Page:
Stroke volume can also be calculated as the difference between end-diastolic and end-systolic ventricular volume. Volumes are generally calculated from two-dimensional and M-mode images which rely upon assumptions about left ventricular shape. Recently developed technology allows three-dimensional reconstruction of images of the left ventricle.
1. Cube method: this assumes that wall motion is symmetrical and V = D3, where D is the short-axis diameter of the left ventricle.
2. Teichholz method: this uses the equation V = D3[7.0/(2.4 + D)] which corrects better for ventricular shape.
3. Bullet method: this assumes that the left ventricular cavity is bullet-shaped and that V = 5AL/6 where A is the cross-sectional area of the short axis and L is the cavity length.
4. Area-length calculations: these assume the left ventricle is an elongated ellipse. Images in two planes (best measured by a biplanar transesophageal approach) are derived, and the volume is calculated as 0.524 D1D2L where L is length and D1 and D2 are the orthogonal short-axis diameters.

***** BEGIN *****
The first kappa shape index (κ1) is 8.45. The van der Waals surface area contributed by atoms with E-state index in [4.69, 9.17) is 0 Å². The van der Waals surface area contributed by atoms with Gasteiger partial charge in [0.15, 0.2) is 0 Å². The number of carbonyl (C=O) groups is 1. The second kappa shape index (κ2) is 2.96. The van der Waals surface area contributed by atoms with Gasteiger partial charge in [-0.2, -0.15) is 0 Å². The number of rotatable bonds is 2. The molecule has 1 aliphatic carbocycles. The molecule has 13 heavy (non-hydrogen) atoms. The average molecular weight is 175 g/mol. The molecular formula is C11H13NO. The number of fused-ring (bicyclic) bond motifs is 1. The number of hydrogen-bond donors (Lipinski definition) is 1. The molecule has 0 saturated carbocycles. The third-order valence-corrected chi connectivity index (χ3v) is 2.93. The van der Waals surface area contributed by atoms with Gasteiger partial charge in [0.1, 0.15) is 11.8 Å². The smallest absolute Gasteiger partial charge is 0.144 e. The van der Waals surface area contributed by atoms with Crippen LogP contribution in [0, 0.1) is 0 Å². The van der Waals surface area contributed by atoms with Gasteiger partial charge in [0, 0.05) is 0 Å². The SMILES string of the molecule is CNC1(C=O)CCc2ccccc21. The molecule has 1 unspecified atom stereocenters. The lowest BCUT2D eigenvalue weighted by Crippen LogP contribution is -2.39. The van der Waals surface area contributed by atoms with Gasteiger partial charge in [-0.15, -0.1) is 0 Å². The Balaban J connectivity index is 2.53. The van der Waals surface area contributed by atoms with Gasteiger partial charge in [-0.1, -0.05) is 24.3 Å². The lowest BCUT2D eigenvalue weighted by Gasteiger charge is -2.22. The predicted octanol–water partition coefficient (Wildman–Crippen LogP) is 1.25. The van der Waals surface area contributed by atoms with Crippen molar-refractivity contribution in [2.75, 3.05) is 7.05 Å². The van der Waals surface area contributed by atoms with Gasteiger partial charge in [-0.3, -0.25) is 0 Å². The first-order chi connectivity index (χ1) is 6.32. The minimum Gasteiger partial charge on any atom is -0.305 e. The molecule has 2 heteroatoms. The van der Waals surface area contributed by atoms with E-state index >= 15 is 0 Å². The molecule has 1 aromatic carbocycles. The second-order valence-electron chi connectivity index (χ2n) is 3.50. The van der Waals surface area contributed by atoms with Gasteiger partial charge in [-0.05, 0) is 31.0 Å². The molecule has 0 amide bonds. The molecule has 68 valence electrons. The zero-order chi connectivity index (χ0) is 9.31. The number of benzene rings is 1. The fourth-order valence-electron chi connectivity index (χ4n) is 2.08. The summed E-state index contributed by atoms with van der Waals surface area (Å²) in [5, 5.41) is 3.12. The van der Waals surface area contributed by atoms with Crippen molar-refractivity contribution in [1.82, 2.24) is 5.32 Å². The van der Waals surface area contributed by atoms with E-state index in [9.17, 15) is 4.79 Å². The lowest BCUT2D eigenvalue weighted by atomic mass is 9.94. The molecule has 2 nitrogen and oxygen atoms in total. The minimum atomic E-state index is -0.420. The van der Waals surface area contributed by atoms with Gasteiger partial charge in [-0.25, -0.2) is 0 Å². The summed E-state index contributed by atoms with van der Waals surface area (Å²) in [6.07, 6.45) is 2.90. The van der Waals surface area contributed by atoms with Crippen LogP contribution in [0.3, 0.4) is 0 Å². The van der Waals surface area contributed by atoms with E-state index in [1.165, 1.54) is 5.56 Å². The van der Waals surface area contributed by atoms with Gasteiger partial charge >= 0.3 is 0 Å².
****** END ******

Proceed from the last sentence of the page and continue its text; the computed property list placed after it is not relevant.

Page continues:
5. Simpson's method: the volume of each 'slice' obtained from multiple short-axis images of known spacing is either calculated from its dimensions or measured by planimetry. The volumes are summed to yield a total ventricular volume. Irregular ventricular shape entails deriving more slices, good endocardial imaging, and accurate timing of images in the cardiac cycle.
6. Automated quantitation of cavity size using sophisticated real-time edge-detection technology has recently been demonstrated. Advantages are continuous measurement with little operator dependence.
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